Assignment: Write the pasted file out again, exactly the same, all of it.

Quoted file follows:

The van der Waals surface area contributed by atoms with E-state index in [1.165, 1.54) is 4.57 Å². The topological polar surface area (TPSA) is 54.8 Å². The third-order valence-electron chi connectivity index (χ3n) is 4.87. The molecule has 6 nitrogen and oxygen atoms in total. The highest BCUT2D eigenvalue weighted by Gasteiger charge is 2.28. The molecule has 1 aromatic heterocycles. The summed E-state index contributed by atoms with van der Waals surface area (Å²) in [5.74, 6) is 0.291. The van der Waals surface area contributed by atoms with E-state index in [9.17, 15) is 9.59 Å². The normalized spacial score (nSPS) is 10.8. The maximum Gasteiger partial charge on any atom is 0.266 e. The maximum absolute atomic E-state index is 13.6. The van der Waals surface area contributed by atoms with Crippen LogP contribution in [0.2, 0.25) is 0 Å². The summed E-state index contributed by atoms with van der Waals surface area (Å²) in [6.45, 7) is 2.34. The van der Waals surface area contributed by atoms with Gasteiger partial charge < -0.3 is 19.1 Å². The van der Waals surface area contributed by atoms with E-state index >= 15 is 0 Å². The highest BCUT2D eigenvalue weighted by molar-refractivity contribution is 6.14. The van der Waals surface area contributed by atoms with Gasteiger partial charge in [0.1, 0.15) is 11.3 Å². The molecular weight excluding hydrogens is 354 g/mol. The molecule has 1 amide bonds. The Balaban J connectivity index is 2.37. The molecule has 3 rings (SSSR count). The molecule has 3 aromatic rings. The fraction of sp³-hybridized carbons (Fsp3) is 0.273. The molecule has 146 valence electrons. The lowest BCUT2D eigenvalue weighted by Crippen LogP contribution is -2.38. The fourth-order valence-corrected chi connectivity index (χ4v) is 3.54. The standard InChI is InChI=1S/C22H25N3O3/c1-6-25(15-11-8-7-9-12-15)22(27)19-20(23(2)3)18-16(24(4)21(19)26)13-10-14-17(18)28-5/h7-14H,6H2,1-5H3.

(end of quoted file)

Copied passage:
The van der Waals surface area contributed by atoms with E-state index in [1.165, 1.54) is 4.57 Å². The topological polar surface area (TPSA) is 54.8 Å². The third-order valence-electron chi connectivity index (χ3n) is 4.87. The molecule has 6 nitrogen and oxygen atoms in total. The highest BCUT2D eigenvalue weighted by Gasteiger charge is 2.28. The molecule has 1 aromatic heterocycles. The summed E-state index contributed by atoms with van der Waals surface area (Å²) in [5.74, 6) is 0.291. The van der Waals surface area contributed by atoms with E-state index in [9.17, 15) is 9.59 Å². The normalized spacial score (nSPS) is 10.8. The maximum Gasteiger partial charge on any atom is 0.266 e. The maximum absolute atomic E-state index is 13.6. The van der Waals surface area contributed by atoms with Crippen LogP contribution in [0.2, 0.25) is 0 Å². The summed E-state index contributed by atoms with van der Waals surface area (Å²) in [6.45, 7) is 2.34. The van der Waals surface area contributed by atoms with Gasteiger partial charge < -0.3 is 19.1 Å². The van der Waals surface area contributed by atoms with E-state index >= 15 is 0 Å². The highest BCUT2D eigenvalue weighted by molar-refractivity contribution is 6.14. The van der Waals surface area contributed by atoms with Gasteiger partial charge in [0.1, 0.15) is 11.3 Å². The molecular weight excluding hydrogens is 354 g/mol. The molecule has 1 amide bonds. The Balaban J connectivity index is 2.37. The molecule has 3 rings (SSSR count). The molecule has 3 aromatic rings. The fraction of sp³-hybridized carbons (Fsp3) is 0.273. The molecule has 146 valence electrons. The lowest BCUT2D eigenvalue weighted by Crippen LogP contribution is -2.38. The fourth-order valence-corrected chi connectivity index (χ4v) is 3.54. The standard InChI is InChI=1S/C22H25N3O3/c1-6-25(15-11-8-7-9-12-15)22(27)19-20(23(2)3)18-16(24(4)21(19)26)13-10-14-17(18)28-5/h7-14H,6H2,1-5H3.